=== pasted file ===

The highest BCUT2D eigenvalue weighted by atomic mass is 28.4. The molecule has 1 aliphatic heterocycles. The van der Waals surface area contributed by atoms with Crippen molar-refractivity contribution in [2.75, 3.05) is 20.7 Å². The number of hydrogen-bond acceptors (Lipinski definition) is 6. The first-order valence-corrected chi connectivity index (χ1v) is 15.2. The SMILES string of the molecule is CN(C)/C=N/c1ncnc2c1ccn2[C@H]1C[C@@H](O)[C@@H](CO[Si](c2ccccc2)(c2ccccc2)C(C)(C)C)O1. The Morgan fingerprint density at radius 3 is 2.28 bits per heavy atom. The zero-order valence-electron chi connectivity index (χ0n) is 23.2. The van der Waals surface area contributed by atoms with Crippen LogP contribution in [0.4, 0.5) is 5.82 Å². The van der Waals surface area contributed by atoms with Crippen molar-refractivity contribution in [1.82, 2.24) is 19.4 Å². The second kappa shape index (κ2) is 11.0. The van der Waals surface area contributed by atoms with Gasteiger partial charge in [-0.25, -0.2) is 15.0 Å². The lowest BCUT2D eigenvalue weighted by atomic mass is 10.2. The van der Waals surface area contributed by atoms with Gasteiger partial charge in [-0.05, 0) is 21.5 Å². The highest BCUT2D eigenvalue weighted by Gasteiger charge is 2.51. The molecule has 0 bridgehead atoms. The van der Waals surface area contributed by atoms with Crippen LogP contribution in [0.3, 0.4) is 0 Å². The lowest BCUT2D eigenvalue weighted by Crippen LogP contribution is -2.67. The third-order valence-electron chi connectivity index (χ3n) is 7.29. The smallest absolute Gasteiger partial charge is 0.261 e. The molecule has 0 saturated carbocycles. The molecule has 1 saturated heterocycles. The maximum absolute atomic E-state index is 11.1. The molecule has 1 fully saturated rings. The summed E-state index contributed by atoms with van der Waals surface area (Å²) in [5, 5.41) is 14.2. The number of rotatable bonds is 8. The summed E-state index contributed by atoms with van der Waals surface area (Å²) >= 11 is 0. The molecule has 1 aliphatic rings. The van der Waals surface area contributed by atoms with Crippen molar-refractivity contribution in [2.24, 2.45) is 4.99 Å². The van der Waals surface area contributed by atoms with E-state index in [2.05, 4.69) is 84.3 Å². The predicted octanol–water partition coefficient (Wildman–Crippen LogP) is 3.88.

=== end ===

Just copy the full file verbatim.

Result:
The highest BCUT2D eigenvalue weighted by atomic mass is 28.4. The molecule has 1 aliphatic heterocycles. The van der Waals surface area contributed by atoms with Crippen molar-refractivity contribution in [2.75, 3.05) is 20.7 Å². The number of hydrogen-bond acceptors (Lipinski definition) is 6. The first-order valence-corrected chi connectivity index (χ1v) is 15.2. The SMILES string of the molecule is CN(C)/C=N/c1ncnc2c1ccn2[C@H]1C[C@@H](O)[C@@H](CO[Si](c2ccccc2)(c2ccccc2)C(C)(C)C)O1. The Morgan fingerprint density at radius 3 is 2.28 bits per heavy atom. The zero-order valence-electron chi connectivity index (χ0n) is 23.2. The van der Waals surface area contributed by atoms with Crippen LogP contribution in [0.4, 0.5) is 5.82 Å². The van der Waals surface area contributed by atoms with Crippen molar-refractivity contribution in [1.82, 2.24) is 19.4 Å². The second kappa shape index (κ2) is 11.0. The van der Waals surface area contributed by atoms with Gasteiger partial charge in [-0.25, -0.2) is 15.0 Å². The lowest BCUT2D eigenvalue weighted by atomic mass is 10.2. The van der Waals surface area contributed by atoms with Gasteiger partial charge in [-0.05, 0) is 21.5 Å². The highest BCUT2D eigenvalue weighted by Gasteiger charge is 2.51. The molecule has 0 bridgehead atoms. The van der Waals surface area contributed by atoms with Crippen LogP contribution in [0.3, 0.4) is 0 Å². The lowest BCUT2D eigenvalue weighted by Crippen LogP contribution is -2.67. The third-order valence-electron chi connectivity index (χ3n) is 7.29. The smallest absolute Gasteiger partial charge is 0.261 e. The molecule has 0 saturated carbocycles. The molecule has 1 saturated heterocycles. The maximum absolute atomic E-state index is 11.1. The molecule has 1 fully saturated rings. The summed E-state index contributed by atoms with van der Waals surface area (Å²) in [5, 5.41) is 14.2. The number of rotatable bonds is 8. The summed E-state index contributed by atoms with van der Waals surface area (Å²) >= 11 is 0. The molecule has 1 aliphatic rings. The van der Waals surface area contributed by atoms with Crippen molar-refractivity contribution in [2.24, 2.45) is 4.99 Å². The van der Waals surface area contributed by atoms with E-state index in [2.05, 4.69) is 84.3 Å². The predicted octanol–water partition coefficient (Wildman–Crippen LogP) is 3.88.